New York names Robert Samson as new state CIO

The incoming technology chief replaces Maggie Miller, who stepped down in March.

New York has a new state chief information officer following the announcement of several new administration appointments Tuesday.

Robert Samson will head the state’s Office of Information Technology Services (ITS) as CIO, having previously worked for more than three decades at IBM. ITS hired Samson to lead the state’s continued consolidation efforts, which began in 2012 and are now around 75 percent complete, state Chief Technology Officer Rajiv Rao told StateScoop.

ITS Deputy Executive Director Matthew Millea told StateScoop that Samson came out of retirement to lead this effort and is the perfect fit for what the state was looking for.

“The critical piece of his coming on board now as CIO is that he was a citizen volunteer in 2011 and 2012 when Gov. [Andrew] Cuomo took office and he was a critical player in what was called the SAGE Commission, which was appointed by Gov. Cuomo to work on government consolidation and government efficiency,” Millea said. “And that’s really what started the dialogue in New York state about really moving forward in earnest with IT consolidation. … I know he feels a responsibility to make sure this transformation is successful and he’s really stepping up to be a full-time public servant.”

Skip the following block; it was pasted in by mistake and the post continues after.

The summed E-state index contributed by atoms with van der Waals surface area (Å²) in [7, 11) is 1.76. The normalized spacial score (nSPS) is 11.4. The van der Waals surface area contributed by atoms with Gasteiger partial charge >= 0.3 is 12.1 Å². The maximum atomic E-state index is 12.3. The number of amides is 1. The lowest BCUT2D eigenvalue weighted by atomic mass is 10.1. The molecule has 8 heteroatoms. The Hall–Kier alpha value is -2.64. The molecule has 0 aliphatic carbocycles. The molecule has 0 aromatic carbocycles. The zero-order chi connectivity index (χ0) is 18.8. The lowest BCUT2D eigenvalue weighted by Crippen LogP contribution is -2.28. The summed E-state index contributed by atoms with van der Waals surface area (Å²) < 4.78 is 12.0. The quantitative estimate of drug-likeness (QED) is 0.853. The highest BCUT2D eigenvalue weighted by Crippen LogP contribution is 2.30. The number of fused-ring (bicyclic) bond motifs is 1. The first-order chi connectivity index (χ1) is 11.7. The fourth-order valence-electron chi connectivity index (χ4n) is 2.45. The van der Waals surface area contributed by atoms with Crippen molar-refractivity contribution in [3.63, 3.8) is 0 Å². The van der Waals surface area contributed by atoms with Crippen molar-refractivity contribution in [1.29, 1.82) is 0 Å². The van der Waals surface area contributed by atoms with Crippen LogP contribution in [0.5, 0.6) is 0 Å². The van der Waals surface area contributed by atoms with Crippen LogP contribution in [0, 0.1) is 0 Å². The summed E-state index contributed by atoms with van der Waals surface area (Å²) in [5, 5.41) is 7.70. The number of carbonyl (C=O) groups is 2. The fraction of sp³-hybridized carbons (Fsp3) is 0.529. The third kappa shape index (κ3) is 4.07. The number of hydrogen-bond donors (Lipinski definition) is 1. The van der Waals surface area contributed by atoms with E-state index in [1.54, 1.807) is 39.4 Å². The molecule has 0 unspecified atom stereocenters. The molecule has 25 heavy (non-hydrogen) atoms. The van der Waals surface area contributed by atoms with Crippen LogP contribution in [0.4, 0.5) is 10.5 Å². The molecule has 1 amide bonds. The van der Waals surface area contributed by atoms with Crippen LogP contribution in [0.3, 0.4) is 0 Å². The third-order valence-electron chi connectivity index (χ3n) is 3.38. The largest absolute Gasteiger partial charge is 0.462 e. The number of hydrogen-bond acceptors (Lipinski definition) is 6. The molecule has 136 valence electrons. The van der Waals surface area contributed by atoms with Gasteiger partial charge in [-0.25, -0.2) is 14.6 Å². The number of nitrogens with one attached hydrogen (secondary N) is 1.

In addition to his time at IBM, having served as the vice president of the Worldwide Systems and Technology Group and the general manager of the firm’s Global Public Sector, Samson is also a member of the SUNY Center for Technology in Government Advisory Board.

Samson replaces former state chief information officer Maggie Miller, who announced she was stepping down from her position in February and concluded her service on March 31. Miller, who was also appointed by Cuomo, resigned amid union disputes and general confusion related to IT outsourcing and the state’s capabilities.

To keep the state’s IT systems afloat, Miller oversaw an increase in outside contractors from 164 to 849, costing the state $245 million annually.

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